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gasping ceased, the spirit had fled. This was the first person I ever saw die. Meanwhile, not far from the door, stolid and unmoved, sat the father, "Old Johnny Watts ", making a bow and arrows of hickory wood for the use of the lad in the " happy hunting grounds ". A day or two later our family attended the funeral in the forest, near the bank of the river, and some 50 Indians (Senecas) and a few white people were present. The coffin was lowered into the grave, when the father stepped briskly forward and dropped the bow and arrows by its side.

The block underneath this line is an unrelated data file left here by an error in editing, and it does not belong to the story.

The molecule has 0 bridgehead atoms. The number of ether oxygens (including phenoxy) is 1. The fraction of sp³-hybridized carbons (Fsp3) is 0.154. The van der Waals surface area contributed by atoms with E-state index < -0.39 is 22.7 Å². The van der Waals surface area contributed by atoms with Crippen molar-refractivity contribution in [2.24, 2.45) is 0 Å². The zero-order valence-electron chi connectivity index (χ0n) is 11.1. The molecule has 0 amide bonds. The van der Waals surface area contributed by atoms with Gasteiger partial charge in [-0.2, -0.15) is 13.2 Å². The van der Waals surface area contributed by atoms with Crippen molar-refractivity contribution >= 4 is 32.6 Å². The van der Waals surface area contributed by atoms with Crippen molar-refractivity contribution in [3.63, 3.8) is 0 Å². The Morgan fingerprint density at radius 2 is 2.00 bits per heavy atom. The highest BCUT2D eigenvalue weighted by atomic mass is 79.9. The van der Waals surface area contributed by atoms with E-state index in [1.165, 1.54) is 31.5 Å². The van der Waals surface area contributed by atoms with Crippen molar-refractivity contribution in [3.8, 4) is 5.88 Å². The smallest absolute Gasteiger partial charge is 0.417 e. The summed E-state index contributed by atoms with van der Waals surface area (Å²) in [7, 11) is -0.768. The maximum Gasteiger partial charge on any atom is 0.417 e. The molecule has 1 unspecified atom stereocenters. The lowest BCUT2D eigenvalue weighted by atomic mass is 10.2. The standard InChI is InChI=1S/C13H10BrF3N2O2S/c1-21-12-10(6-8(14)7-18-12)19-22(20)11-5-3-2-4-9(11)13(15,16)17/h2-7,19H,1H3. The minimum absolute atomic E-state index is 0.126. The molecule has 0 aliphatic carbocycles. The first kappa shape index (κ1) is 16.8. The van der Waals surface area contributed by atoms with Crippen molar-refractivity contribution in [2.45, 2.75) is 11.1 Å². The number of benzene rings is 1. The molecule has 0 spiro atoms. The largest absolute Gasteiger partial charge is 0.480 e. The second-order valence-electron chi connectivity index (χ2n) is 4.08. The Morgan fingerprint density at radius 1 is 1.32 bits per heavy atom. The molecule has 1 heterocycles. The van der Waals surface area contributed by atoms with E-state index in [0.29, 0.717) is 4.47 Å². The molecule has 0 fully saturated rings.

At this moment, with grave and solemn mien, Governor Blacksnake stepped to the top of the mound of earth, and began a half-hour's address to his Indian friends. He spoke slowly and with great deliberation. Someone who understood him informed us that he spoke most kindly of the little boy who was gone, depicting the joys of the new existence upon which he was to enter. He urged his hearers to so order their lives as to be prepared for the better existence in the life to come. I do not remember, I was but a child myself, that I was ever more impressed by the appearance of an orator, except by Abraham Lincoln at his first inauguration. Blacksnakers figure was tall and commanding, his delivery slow and distinct, his appearance graceful, earnest, full of dignity, his sympathy for the bereaved family evident and touching. They paid his words the tribute of fast-flowing tears, except the lather, who looked on unmoved.